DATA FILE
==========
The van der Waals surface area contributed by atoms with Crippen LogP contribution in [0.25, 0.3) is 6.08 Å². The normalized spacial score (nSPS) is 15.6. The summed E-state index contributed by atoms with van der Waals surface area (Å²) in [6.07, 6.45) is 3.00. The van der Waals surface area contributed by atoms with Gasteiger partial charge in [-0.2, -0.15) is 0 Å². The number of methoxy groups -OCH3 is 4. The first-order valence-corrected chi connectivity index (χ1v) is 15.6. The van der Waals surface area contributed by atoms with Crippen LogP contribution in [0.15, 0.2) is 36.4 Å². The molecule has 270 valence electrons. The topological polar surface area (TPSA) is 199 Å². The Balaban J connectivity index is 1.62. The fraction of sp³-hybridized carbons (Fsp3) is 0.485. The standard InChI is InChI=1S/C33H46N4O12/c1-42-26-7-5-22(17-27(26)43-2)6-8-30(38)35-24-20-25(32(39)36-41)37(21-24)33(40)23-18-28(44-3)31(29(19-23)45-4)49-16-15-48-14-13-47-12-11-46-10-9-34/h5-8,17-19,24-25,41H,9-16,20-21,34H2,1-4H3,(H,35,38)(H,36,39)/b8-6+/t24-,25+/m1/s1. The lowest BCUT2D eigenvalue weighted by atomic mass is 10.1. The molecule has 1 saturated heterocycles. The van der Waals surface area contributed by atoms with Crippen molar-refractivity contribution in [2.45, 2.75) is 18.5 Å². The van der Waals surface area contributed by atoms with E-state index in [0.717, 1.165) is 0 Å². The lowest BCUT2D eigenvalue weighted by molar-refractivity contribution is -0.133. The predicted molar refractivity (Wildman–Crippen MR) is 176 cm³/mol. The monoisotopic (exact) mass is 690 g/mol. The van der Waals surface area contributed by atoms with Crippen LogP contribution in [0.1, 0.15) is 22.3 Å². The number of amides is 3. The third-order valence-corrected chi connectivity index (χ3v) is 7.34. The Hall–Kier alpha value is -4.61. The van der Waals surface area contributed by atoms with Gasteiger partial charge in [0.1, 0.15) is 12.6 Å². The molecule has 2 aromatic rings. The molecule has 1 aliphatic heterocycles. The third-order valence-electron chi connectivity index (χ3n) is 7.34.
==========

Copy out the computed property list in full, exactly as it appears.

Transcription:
The van der Waals surface area contributed by atoms with Crippen LogP contribution in [0.25, 0.3) is 6.08 Å². The normalized spacial score (nSPS) is 15.6. The summed E-state index contributed by atoms with van der Waals surface area (Å²) in [6.07, 6.45) is 3.00. The van der Waals surface area contributed by atoms with Gasteiger partial charge in [-0.2, -0.15) is 0 Å². The number of methoxy groups -OCH3 is 4. The first-order valence-corrected chi connectivity index (χ1v) is 15.6. The van der Waals surface area contributed by atoms with Crippen LogP contribution in [0.15, 0.2) is 36.4 Å². The molecule has 270 valence electrons. The topological polar surface area (TPSA) is 199 Å². The Balaban J connectivity index is 1.62. The fraction of sp³-hybridized carbons (Fsp3) is 0.485. The standard InChI is InChI=1S/C33H46N4O12/c1-42-26-7-5-22(17-27(26)43-2)6-8-30(38)35-24-20-25(32(39)36-41)37(21-24)33(40)23-18-28(44-3)31(29(19-23)45-4)49-16-15-48-14-13-47-12-11-46-10-9-34/h5-8,17-19,24-25,41H,9-16,20-21,34H2,1-4H3,(H,35,38)(H,36,39)/b8-6+/t24-,25+/m1/s1. The lowest BCUT2D eigenvalue weighted by atomic mass is 10.1. The molecule has 1 saturated heterocycles. The van der Waals surface area contributed by atoms with Crippen molar-refractivity contribution in [2.45, 2.75) is 18.5 Å². The van der Waals surface area contributed by atoms with E-state index in [0.717, 1.165) is 0 Å². The lowest BCUT2D eigenvalue weighted by molar-refractivity contribution is -0.133. The predicted molar refractivity (Wildman–Crippen MR) is 176 cm³/mol. The monoisotopic (exact) mass is 690 g/mol. The van der Waals surface area contributed by atoms with Crippen LogP contribution in [0.1, 0.15) is 22.3 Å². The number of amides is 3. The third-order valence-corrected chi connectivity index (χ3v) is 7.34. The Hall–Kier alpha value is -4.61. The van der Waals surface area contributed by atoms with Gasteiger partial charge in [0.1, 0.15) is 12.6 Å². The molecule has 2 aromatic rings. The molecule has 1 aliphatic heterocycles. The third-order valence-electron chi connectivity index (χ3n) is 7.34.